A novel gene called rumi regulates Notch signaling by adding a glucose molecule to the part of the Notch protein that extends outside a cell, said researchers from Baylor College of Medicine in Houston and Stony Brook University in New York in a report that appears in the journal Cell.
Cellular signaling governed by the Notch protein determines cell fate determination and differentiation. The complete loss of rumi causes a temperature-dependent defect in Notch signaling, an unusual phenomenon said Dr. Hugo Bellen, professor of molecular and human genetics at BCM and director of the program in developmental biology. He is also a Howard Hughes Medical Institute investigator.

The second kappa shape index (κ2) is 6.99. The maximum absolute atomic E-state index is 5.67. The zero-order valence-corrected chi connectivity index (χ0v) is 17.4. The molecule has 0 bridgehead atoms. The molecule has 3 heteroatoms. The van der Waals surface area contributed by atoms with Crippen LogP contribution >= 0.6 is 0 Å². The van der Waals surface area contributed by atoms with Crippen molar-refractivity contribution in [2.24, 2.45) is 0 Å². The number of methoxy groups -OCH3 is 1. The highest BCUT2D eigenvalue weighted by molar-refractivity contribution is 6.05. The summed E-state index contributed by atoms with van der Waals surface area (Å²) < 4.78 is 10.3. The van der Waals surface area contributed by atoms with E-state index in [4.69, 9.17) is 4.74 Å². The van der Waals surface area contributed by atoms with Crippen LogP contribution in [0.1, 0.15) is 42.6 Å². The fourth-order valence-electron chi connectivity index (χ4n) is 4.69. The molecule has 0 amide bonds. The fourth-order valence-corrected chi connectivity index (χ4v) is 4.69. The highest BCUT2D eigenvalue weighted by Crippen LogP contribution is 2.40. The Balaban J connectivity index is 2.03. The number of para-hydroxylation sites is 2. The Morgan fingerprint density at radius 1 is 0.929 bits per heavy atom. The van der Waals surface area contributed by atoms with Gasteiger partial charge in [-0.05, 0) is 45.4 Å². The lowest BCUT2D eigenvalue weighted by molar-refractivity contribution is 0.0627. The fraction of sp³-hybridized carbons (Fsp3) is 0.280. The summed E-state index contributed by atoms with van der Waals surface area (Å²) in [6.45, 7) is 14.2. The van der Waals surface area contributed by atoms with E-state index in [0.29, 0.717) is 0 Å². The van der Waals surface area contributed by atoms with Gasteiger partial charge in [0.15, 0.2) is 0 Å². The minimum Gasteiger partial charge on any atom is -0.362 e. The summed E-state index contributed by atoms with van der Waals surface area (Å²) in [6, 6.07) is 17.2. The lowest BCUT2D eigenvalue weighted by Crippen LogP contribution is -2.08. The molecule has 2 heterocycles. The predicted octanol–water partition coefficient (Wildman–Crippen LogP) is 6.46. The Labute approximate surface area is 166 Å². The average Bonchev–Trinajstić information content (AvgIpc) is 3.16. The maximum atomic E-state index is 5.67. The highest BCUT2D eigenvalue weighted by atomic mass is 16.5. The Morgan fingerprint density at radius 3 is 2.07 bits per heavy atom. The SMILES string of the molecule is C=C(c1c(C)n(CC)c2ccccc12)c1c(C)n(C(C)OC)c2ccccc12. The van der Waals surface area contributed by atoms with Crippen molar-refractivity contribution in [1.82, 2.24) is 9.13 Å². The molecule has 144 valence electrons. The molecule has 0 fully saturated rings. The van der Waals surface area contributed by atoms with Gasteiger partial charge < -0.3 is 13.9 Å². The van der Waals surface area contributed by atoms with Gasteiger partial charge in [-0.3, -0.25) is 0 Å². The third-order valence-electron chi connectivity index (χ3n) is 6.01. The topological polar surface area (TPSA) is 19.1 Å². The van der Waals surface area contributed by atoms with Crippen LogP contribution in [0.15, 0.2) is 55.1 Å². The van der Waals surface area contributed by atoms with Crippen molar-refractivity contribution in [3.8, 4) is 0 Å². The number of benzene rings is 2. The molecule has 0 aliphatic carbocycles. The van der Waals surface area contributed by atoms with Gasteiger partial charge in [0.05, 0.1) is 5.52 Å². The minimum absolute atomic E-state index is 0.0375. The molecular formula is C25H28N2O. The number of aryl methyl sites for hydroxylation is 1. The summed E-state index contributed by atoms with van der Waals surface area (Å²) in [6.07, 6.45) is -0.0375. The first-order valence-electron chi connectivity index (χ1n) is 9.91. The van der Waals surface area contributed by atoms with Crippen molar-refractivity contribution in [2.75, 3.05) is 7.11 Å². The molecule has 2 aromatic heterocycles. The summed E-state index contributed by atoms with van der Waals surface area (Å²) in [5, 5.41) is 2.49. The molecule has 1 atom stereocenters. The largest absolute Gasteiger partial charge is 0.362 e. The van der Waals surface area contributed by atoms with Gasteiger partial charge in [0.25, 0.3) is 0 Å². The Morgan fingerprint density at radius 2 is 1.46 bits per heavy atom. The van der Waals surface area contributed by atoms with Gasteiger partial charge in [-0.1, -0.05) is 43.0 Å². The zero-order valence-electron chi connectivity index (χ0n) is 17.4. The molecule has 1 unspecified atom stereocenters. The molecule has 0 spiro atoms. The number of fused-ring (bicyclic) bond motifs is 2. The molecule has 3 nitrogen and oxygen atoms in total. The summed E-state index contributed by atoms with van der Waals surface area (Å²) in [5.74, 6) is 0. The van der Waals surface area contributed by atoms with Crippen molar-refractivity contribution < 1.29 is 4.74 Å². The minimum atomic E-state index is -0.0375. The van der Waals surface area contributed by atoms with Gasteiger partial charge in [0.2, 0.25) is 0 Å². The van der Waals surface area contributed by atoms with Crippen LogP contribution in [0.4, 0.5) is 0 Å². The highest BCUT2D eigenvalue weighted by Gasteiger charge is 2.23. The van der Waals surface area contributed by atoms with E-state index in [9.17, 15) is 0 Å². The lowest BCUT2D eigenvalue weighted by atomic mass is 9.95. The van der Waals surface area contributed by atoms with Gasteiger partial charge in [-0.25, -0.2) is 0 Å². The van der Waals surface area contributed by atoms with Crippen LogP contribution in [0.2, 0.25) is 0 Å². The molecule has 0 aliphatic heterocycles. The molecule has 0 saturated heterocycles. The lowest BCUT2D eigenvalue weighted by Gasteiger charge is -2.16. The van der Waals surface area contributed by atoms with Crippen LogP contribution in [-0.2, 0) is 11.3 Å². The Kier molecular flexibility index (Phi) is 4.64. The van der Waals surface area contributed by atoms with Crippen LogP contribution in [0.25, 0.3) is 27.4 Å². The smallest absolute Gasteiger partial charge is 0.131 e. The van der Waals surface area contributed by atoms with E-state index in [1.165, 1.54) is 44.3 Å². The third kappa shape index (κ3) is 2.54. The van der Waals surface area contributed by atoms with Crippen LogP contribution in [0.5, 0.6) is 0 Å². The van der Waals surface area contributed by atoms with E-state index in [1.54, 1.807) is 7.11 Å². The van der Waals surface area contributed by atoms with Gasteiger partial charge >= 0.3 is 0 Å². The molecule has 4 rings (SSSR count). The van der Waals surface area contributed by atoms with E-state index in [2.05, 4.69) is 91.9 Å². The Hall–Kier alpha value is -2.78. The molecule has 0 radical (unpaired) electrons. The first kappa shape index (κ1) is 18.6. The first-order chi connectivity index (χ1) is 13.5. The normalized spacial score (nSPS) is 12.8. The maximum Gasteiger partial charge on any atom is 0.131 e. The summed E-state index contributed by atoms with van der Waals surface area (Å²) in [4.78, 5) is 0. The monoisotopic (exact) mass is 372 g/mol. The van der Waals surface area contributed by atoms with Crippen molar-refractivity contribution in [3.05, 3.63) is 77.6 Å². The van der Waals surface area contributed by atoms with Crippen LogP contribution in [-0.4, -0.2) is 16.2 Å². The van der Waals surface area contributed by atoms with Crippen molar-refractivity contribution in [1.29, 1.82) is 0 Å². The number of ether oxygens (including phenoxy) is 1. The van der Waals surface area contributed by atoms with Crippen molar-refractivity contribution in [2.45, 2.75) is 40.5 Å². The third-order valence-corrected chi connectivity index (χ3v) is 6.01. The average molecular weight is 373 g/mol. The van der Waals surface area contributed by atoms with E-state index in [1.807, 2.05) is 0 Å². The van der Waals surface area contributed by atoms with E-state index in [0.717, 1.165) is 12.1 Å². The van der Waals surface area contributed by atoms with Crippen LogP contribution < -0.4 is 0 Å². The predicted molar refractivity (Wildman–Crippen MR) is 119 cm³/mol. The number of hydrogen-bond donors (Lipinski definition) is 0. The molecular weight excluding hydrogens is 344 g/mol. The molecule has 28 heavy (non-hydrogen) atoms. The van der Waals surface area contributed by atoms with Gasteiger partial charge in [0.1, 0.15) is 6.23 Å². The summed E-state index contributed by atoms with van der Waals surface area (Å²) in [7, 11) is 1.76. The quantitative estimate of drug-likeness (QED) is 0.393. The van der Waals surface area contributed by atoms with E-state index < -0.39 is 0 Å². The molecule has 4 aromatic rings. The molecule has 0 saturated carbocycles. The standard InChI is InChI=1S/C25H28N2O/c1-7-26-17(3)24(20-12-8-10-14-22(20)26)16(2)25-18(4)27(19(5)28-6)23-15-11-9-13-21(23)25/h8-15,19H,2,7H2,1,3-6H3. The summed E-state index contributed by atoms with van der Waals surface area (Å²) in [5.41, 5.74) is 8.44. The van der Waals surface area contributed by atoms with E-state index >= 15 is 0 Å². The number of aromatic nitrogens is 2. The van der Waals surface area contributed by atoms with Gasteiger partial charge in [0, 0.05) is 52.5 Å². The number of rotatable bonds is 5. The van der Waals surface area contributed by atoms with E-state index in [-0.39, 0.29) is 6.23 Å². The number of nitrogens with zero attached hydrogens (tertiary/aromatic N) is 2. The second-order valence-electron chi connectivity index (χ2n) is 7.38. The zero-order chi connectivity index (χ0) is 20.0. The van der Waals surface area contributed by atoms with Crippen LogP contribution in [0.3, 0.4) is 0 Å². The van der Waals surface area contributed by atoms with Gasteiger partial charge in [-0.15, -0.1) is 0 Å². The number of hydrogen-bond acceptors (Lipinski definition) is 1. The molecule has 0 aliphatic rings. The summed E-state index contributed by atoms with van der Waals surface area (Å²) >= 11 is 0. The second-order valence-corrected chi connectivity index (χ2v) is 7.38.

Bellen and his colleagues discovered the gene’s effect on bristles in the fruit fly. These bristles are external sensory organs that can be easily screened for changes involved in Notch signaling. Indeed, loss of Notch signaling causes loss of these external sensory organs. Fruit flies that lack the rumi protein have a higher than normal density of bristles on the thorax, indicating a subtle loss of Notch activity. However, at 25 degrees C, the bristles are lost, which suggests a severe loss of Notch signaling.
Release date: January 25, 2008
Source: Baylor College of Medicine
Filed Under: Genomics/Proteomics